The Washington Post (Feb. 16) – Choose an emotion instead of just a like, and your friends get a better sense of how you feel about their posts. But doing so also tells Facebook something about you. And that is one big reason Ben Grosser, an artist and a professor of art and design at Illinois who describes his work as “writing software in order to investigate the social effects of software,” made an extension that randomizes what you tell Facebook about how you’re feeling.
In The News Archive
This monthly summary includes excerpts from Illinois in the News, a daily service provided by the University of Illinois News Bureau and other media search tools. This collection of recent stories focuses on engineering topics and faculty contacted for their expertise by print and broadcast reporters around the world.
MTV.com (Feb. 16) – Artificial intelligence-composed music is not a new phenomenon, by any means. The Illiac Suite, a string-quartet piece that American composers Lejaren Hiller and Leonard Isaacson created in 1957 using an early computer at Illinois, is widely considered the first computer-assisted composition.
Science Daily (Feb. 16) -- In an effort to make big data analytics more accessible for the sports industry, researchers have utilized IoT devices -- low-cost sensors and radios -- that can be embedded into sports equipment (e.g., balls, rackets, and shoes), as well as in wearable devices. Also: R&D Magazine (Rockaway, N.J., Feb. 16).
Campus Technology (Chatsworth, Calif., Feb. 15) – Over a decade ago, digital signage services at Illinois began with the construction of two new campus buildings. In what could be described as a federation of growing digital signage networks, the university currently hosts 24 major units, with more than 350 digital signs covering dozens of campus buildings.
Chicago Inno (Feb. 15) -- Late in 2015, a group of tech leaders convened at Chicago-headquartered Gogo and promised to take a trip down to the U. of I. The objective: extending the city’s ThinkChicago initiative to showcase Chicago’s technology startups, with the hope that students will take up jobs here instead of fleeing to the coasts after graduation.
Medical News Today (Brighton, United Kingdom, Feb. 15) – By hijacking a cancer cell’s own metabolism, researchers have found a way to tag and target elusive cancers with small-molecule sugars. This opens treatment pathways for cancers that are not responsive to conventional targeted antibodies, such as triple-negative breast cancer. Led by Jianjun Cheng, a Hans Thurnauer Professor of Materials Science and Engineering at the University of Illinois, researchers at Illinois and collaborators in China published their findings in the journal Nature Chemical Biology. Also: Phys.Org (Feb. 14), Chemical and Engineering News (Washington, D.C., Feb. 15), Science Daily (Feb. 15), ScienceBlog (Feb. 15), Science 360 (NSF, Feb. 16).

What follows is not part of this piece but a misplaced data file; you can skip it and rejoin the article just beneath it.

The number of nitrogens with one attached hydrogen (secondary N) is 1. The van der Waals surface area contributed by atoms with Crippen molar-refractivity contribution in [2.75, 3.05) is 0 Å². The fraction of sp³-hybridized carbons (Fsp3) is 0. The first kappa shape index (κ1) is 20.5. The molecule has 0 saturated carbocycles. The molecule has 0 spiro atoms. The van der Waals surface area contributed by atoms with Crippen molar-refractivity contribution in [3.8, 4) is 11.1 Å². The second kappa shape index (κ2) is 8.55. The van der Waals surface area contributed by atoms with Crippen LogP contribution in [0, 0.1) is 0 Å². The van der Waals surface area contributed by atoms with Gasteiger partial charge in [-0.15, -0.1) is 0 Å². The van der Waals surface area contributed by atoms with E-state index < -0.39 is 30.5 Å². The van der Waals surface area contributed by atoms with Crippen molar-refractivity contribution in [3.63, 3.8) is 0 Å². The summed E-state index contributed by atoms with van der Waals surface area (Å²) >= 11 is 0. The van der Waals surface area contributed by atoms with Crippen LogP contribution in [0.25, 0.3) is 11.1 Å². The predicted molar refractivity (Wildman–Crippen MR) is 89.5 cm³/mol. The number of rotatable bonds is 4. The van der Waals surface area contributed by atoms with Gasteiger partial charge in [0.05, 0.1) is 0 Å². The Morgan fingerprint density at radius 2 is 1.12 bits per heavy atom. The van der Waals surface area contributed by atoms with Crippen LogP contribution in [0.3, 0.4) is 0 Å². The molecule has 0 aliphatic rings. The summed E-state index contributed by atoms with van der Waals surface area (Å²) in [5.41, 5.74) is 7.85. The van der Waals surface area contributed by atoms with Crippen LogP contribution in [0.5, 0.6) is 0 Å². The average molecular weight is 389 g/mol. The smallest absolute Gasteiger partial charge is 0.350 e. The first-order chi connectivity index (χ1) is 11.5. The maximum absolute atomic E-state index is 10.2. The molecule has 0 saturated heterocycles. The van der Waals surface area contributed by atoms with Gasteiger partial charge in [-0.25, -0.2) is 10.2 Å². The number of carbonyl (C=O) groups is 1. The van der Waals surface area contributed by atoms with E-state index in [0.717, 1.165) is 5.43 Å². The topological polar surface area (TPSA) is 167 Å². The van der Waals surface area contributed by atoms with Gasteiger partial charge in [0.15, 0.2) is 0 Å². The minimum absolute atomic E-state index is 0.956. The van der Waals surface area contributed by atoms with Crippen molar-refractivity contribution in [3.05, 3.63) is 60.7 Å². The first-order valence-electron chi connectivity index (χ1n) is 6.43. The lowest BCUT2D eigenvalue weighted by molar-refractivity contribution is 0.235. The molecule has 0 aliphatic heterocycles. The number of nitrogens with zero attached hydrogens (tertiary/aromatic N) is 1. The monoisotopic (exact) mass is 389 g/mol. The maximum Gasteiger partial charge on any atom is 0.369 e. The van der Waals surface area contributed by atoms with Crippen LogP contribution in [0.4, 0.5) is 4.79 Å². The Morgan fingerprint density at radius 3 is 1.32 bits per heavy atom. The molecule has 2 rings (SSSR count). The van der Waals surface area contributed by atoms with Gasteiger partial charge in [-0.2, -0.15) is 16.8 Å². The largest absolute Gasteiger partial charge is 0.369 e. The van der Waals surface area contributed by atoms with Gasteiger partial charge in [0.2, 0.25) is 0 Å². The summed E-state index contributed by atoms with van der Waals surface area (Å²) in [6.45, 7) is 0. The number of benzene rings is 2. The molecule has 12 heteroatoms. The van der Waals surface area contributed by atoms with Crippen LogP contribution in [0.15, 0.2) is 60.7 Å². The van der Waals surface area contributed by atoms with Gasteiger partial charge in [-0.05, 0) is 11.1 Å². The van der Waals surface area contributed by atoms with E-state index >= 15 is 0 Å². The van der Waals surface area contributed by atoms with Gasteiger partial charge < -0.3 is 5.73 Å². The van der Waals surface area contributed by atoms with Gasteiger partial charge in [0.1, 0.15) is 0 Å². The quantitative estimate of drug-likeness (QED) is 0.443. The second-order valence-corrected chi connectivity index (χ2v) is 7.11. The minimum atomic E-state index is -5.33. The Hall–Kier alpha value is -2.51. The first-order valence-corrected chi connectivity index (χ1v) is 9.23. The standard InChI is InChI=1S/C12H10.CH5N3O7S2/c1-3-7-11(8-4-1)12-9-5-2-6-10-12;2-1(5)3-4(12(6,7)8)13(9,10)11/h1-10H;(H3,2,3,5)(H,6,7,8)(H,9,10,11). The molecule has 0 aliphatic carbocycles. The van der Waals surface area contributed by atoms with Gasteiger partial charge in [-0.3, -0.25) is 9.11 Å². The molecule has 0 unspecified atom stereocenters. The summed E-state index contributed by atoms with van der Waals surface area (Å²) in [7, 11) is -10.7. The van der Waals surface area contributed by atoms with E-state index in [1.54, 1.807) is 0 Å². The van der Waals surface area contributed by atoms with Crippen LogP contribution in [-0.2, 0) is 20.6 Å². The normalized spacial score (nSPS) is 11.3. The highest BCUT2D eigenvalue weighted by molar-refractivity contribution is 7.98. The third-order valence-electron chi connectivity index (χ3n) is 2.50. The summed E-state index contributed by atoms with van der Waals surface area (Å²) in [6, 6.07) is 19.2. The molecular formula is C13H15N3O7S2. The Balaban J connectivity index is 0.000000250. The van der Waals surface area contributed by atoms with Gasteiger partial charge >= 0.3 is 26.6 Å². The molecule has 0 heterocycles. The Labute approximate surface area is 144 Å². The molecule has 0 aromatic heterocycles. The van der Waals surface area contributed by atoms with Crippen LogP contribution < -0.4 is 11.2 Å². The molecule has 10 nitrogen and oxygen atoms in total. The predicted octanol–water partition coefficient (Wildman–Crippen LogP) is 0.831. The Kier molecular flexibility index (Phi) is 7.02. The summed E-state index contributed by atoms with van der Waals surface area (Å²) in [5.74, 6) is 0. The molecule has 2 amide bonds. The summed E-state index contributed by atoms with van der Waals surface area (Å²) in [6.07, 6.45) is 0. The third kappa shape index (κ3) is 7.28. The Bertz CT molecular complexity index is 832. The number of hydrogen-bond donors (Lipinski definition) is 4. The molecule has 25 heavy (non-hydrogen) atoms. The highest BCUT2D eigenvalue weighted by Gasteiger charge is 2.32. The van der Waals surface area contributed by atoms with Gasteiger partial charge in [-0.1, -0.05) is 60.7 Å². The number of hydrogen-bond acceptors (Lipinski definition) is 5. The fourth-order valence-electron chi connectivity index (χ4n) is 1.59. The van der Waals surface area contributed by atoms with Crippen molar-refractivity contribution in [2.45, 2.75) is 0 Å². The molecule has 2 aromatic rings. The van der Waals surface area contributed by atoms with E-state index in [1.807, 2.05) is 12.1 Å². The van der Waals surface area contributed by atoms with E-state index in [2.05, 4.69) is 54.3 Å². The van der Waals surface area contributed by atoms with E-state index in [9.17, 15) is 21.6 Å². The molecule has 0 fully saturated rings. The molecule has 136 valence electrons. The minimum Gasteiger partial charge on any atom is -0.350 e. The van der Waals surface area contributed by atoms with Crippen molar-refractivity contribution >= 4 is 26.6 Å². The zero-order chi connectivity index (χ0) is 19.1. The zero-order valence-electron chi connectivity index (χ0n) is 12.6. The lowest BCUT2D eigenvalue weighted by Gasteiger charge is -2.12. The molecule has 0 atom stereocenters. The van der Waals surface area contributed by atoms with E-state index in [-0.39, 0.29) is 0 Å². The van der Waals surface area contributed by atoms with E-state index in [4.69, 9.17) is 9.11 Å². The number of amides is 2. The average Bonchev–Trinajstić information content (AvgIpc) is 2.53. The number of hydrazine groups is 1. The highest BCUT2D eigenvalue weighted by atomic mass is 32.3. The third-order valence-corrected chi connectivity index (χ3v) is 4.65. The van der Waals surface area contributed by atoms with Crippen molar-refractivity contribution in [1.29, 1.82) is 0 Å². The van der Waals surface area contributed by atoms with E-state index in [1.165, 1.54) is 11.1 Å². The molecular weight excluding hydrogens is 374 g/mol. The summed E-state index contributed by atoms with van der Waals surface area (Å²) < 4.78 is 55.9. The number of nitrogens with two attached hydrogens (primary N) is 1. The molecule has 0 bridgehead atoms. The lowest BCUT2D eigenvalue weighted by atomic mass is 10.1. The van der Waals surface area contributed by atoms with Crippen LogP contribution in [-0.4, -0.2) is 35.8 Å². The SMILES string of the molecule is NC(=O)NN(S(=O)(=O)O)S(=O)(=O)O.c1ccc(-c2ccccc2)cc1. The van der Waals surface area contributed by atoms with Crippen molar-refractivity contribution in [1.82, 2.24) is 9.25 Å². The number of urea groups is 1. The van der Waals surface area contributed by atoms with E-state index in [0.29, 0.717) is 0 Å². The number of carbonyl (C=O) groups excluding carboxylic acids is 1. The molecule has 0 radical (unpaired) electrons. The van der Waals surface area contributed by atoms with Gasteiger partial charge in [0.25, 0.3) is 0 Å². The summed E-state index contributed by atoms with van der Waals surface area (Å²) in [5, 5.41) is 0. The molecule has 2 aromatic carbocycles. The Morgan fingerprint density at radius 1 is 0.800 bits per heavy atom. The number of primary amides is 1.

Phys.Org (Feb. 13) -- For the past several years, researchers at the University of Illinois at Urbana-Champaign have been developing a class of walking "bio-bots" powered by muscle cells and controlled with electrical and optical pulses. Now, Rashid Bashir's research group is sharing the recipe for the current generation of bio-bots. Their how-to paper is the cover article in Nature Protocols. Also: ScienceBlog (Feb. 10), Controlled Environments (Feb. 13), R&D Magazine (Rockaway, N.J., Feb. 13), I-Connect007 (Feb. 13), Electronics 360 (Feb. 13), 3ders.org (blog, Feb. 14), The Indian Express (Feb. 14), 3D Printing Industry (Feb. 14), Digital Trends (Feb. 16).
Read more at: https://phys.org/news/2017-02-bio-bot.html#jCp
Chicago Business Journal (Feb. 13) – After a century of being one of the only major universities without a medical school, the University of Illinois at Urbana-Champaign is finally getting one. The twist? The school is being conceived as an engineering-based school of medicine.
Phys.Org (Feb. 13) -- Tiny carbon dots have, for the first time, been applied to intracellular imaging and tracking of drug delivery involving various optical and vibrational spectroscopic-based techniques such as fluorescence, Raman, and hyperspectral imaging. Researchers from the University of Illinois at Urbana-Champaign have demonstrated, for the first time, that photo luminescent carbon nanoparticles can exhibit reversible switching of their optical properties in cancer cells. Also: Science Daily (Feb. 13), ScienceBlog (Feb. 13).
NCAA.com (Feb. 13) – How hard is it to pick the perfect March Madness bracket? DePaul University professor of mathematics Jeffrey Bergen says the chance of someone filling out a perfect bracket is 1 in 9,223,372,036,854,775,808. Arash Khatibi, a graduate adviser at Illinois, worked with professors Sheldon H. Jacobson and Douglas M. King to crunch numbers similar to Bergen’s.